Guess what? Congress is not done yet. Last week, the Wall Street Journal reported that the Senate was considering two bills that would overturn two more Supreme Court decisions.  Senator Harkin introduced S. 1756, the “Protecting Older Workers Against Discrimination Act” and last April Senator Finegold introduced S. 931, the “Arbitration Fairness Act of 2009”. Both Bills have companion bills that have been introduced in the House. 

Senator Harkin’s bill would reverse the Supreme Court’s decision in Gross v. FBL Financial Services, 129 S. Ct. 2343 (2009). Congress it appears does not care for the Court’s holding in Gross that in a mixed motive age discrimination case, age must be a “but for” cause of the adverse employment decision. In fact, the bill’s introduction says that Gross improperly narrowed the protections of the Age Discrimination in Employment Act. The bill would overturn Gross and provide that in mixed motive cases age need only be a “motivating factor” in the adverse employment decision making it much easier for age plaintiffs to prove their case.

Senator Finegold’s bill does not expressly mention a Supreme Court decision but in recent years the courts have upheld arbitration of employment disputes.  S. 931 would prohibit pre-dispute agreements to arbitrate both employment and civil rights disputes among other kinds of disputes. The bill would specifically invalidate these agreements and would apply to any dispute that arises on or after the date the bill is signed into law, regardless of when the agreement to arbitrate was signed. You can see the WSJ article at http://online.wsj.com/article/BT-CO-20091007-711697.html

We will keep an eye on these bills and keep you informed.

NON-DISCRIMINATION

Today’s posting is a news flash and nothing more.  On Wednesday, September 23, 2009, U.S. Rep. George Miller (D-CA), chairman of the House Education and Labor Committee, chaired the first full committee hearing in the House of Representatives on legislation to prohibit employers from discriminating against employees on the basis of sexual orientation or gender identity.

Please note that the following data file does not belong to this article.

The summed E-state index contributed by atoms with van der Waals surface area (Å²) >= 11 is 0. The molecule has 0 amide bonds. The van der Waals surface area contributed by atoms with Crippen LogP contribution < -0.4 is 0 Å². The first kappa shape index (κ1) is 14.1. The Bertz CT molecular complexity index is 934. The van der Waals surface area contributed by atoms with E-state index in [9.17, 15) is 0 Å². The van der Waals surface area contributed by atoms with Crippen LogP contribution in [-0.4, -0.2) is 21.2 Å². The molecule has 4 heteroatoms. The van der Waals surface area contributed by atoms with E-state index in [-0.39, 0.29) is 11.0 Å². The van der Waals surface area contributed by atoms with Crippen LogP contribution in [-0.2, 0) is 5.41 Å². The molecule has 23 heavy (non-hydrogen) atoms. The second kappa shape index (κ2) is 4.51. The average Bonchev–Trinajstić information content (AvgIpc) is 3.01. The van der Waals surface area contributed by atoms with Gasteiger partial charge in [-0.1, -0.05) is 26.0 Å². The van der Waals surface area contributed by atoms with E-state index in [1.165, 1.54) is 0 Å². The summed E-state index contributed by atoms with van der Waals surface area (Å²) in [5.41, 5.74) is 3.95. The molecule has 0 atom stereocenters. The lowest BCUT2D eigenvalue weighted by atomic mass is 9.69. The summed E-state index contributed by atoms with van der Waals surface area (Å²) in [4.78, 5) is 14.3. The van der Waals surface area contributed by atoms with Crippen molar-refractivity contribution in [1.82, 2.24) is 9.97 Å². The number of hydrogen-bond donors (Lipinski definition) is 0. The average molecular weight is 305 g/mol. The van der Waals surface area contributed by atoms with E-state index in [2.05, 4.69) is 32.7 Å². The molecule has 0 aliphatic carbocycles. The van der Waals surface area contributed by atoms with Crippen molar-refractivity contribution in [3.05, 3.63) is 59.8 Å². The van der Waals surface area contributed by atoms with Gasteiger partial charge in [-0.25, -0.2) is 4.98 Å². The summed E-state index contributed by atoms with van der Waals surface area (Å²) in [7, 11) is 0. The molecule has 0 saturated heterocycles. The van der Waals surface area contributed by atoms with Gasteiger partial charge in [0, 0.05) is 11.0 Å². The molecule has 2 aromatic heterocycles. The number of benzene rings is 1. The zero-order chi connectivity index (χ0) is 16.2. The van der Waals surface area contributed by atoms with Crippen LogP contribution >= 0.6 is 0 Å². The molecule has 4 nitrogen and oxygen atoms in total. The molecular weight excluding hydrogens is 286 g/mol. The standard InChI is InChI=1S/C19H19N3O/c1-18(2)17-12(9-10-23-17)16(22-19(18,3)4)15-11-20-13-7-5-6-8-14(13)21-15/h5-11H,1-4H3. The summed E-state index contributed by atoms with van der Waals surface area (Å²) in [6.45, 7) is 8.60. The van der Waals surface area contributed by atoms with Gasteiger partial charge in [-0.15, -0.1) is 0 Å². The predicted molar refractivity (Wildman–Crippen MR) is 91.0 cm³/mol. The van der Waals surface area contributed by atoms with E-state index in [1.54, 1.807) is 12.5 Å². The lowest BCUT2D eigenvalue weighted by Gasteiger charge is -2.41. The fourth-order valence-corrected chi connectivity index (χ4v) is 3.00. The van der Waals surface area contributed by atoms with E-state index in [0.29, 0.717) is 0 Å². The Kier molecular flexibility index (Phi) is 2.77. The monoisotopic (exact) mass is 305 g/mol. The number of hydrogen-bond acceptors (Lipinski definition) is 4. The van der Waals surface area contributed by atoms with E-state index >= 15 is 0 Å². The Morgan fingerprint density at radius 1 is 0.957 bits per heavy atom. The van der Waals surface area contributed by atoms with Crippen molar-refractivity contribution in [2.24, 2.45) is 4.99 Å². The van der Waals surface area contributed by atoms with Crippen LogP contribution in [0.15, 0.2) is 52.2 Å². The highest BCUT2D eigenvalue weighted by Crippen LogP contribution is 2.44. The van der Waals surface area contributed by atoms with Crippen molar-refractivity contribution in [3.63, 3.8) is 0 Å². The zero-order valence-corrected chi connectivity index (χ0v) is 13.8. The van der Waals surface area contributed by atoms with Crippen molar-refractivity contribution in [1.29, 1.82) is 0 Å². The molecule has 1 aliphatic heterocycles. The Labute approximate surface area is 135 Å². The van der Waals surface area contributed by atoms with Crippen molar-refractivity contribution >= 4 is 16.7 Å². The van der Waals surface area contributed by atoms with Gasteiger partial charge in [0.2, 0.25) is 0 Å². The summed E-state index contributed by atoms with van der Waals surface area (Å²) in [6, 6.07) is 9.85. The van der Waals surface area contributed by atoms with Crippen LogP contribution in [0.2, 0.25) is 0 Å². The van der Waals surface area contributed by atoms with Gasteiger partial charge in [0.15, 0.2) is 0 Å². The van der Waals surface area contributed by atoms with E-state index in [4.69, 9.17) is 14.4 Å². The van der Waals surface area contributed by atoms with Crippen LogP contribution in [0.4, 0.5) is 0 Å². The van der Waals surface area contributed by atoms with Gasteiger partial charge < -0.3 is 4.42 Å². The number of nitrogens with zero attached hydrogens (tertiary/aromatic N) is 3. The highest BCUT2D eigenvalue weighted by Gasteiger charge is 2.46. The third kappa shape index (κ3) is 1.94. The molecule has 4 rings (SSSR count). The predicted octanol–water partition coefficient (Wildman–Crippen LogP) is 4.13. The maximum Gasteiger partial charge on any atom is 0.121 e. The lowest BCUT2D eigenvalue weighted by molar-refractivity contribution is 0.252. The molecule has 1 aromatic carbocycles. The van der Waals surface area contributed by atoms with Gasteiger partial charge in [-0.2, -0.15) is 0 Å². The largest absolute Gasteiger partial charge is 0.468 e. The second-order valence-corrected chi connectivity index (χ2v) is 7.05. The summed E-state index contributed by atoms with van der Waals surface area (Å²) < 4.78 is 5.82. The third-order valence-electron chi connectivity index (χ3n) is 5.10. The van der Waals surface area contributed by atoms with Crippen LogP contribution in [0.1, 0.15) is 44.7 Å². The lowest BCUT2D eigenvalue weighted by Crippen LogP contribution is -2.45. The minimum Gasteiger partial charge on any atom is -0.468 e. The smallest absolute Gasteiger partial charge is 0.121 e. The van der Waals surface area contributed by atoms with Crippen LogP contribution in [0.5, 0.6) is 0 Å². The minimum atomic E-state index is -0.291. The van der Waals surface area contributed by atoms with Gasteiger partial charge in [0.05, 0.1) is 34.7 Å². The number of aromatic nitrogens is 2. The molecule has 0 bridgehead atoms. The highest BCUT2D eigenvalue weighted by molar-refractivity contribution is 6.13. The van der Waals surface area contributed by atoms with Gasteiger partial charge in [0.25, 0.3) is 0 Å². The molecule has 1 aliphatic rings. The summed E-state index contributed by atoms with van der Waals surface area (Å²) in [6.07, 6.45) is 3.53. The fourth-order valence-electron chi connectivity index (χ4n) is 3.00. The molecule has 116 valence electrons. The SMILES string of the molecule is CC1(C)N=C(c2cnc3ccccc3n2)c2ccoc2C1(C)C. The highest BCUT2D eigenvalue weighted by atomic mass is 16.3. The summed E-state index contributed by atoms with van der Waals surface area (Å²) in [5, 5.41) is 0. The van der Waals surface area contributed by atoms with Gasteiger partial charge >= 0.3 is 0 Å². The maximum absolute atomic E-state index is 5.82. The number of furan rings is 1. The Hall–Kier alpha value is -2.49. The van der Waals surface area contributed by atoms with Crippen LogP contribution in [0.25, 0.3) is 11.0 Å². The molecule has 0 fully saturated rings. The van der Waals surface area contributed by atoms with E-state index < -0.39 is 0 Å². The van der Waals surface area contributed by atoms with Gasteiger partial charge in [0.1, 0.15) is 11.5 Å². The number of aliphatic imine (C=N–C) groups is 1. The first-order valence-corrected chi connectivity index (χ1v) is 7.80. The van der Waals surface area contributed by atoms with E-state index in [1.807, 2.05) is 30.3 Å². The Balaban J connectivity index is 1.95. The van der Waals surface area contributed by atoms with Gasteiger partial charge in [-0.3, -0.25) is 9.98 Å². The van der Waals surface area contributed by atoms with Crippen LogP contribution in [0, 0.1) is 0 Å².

The Employment Non-Discrimination Act (H.R. 3017), introduced by Rep. Barney Frank (D-MA), would prohibit employment discrimination, preferential treatment, and retaliation on the basis of sexual orientation or gender identity by employers with 15 or more employees. Currently, it is legal to discriminate in the workplace based on sexual orientation in 29 states and in 38 states based on gender identity.”  See http://edlabor.house.gov/hearings/2009/09/hr-3017-employment-non-discrim.shtml

 

Witnesses before the House included, among others, Rep. Barney Frank, the Bill’s sponsor, Stuart Ishimaru, Acting Chairman of the EEOC, Vandy Beth Glenn, a former employee of the state of Georgia who alleges she was fired from her job after she told her supervisor she was transitioning from being a man to being a woman, various legal professionals and representatives of religious organizations. 

 

You can get links to a video of Representative Frank’s testimony and pdfs of the other witnesses testimony at the committee website listed above.

 

The full House is expected to vote on the Bill later this year with the Senate taking up its version sometime next year.

 

We will keep you posted.